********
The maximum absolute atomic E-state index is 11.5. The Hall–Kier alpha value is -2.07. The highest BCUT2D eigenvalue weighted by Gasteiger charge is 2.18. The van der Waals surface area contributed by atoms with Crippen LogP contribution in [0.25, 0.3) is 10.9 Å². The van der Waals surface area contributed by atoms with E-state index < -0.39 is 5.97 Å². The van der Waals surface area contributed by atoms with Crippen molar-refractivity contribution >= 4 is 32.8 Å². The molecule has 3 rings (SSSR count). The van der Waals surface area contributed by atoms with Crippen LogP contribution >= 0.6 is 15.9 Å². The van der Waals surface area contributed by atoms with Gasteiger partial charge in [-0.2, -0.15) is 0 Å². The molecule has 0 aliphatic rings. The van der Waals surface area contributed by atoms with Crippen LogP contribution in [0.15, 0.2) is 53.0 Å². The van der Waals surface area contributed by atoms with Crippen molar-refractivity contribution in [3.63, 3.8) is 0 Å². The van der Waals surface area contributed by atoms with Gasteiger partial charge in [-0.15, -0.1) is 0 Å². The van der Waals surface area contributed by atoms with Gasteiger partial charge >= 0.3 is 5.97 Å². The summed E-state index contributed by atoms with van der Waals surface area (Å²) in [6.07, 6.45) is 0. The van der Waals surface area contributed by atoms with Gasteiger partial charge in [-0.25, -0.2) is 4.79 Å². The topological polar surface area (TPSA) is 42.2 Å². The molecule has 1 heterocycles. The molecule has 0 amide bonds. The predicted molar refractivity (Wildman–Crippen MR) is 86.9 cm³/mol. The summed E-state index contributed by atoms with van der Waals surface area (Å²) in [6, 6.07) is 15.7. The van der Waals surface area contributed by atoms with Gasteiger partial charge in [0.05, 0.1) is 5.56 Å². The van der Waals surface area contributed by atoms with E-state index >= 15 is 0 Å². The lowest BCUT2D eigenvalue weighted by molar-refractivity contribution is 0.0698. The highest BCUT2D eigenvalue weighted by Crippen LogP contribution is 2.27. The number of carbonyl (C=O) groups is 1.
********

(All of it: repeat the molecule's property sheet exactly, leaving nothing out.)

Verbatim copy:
The maximum absolute atomic E-state index is 11.5. The Hall–Kier alpha value is -2.07. The highest BCUT2D eigenvalue weighted by Gasteiger charge is 2.18. The van der Waals surface area contributed by atoms with Crippen LogP contribution in [0.25, 0.3) is 10.9 Å². The van der Waals surface area contributed by atoms with E-state index < -0.39 is 5.97 Å². The van der Waals surface area contributed by atoms with Crippen molar-refractivity contribution >= 4 is 32.8 Å². The molecule has 3 rings (SSSR count). The van der Waals surface area contributed by atoms with Crippen LogP contribution >= 0.6 is 15.9 Å². The van der Waals surface area contributed by atoms with Gasteiger partial charge in [-0.2, -0.15) is 0 Å². The molecule has 0 aliphatic rings. The van der Waals surface area contributed by atoms with Crippen LogP contribution in [0.15, 0.2) is 53.0 Å². The van der Waals surface area contributed by atoms with Crippen molar-refractivity contribution in [3.63, 3.8) is 0 Å². The van der Waals surface area contributed by atoms with Gasteiger partial charge in [-0.15, -0.1) is 0 Å². The van der Waals surface area contributed by atoms with Gasteiger partial charge >= 0.3 is 5.97 Å². The summed E-state index contributed by atoms with van der Waals surface area (Å²) in [6.07, 6.45) is 0. The van der Waals surface area contributed by atoms with Gasteiger partial charge in [-0.25, -0.2) is 4.79 Å². The topological polar surface area (TPSA) is 42.2 Å². The molecule has 1 heterocycles. The molecule has 0 amide bonds. The predicted molar refractivity (Wildman–Crippen MR) is 86.9 cm³/mol. The summed E-state index contributed by atoms with van der Waals surface area (Å²) in [6, 6.07) is 15.7. The van der Waals surface area contributed by atoms with Gasteiger partial charge in [0.05, 0.1) is 5.56 Å². The van der Waals surface area contributed by atoms with E-state index >= 15 is 0 Å². The lowest BCUT2D eigenvalue weighted by molar-refractivity contribution is 0.0698. The highest BCUT2D eigenvalue weighted by Crippen LogP contribution is 2.27. The number of carbonyl (C=O) groups is 1.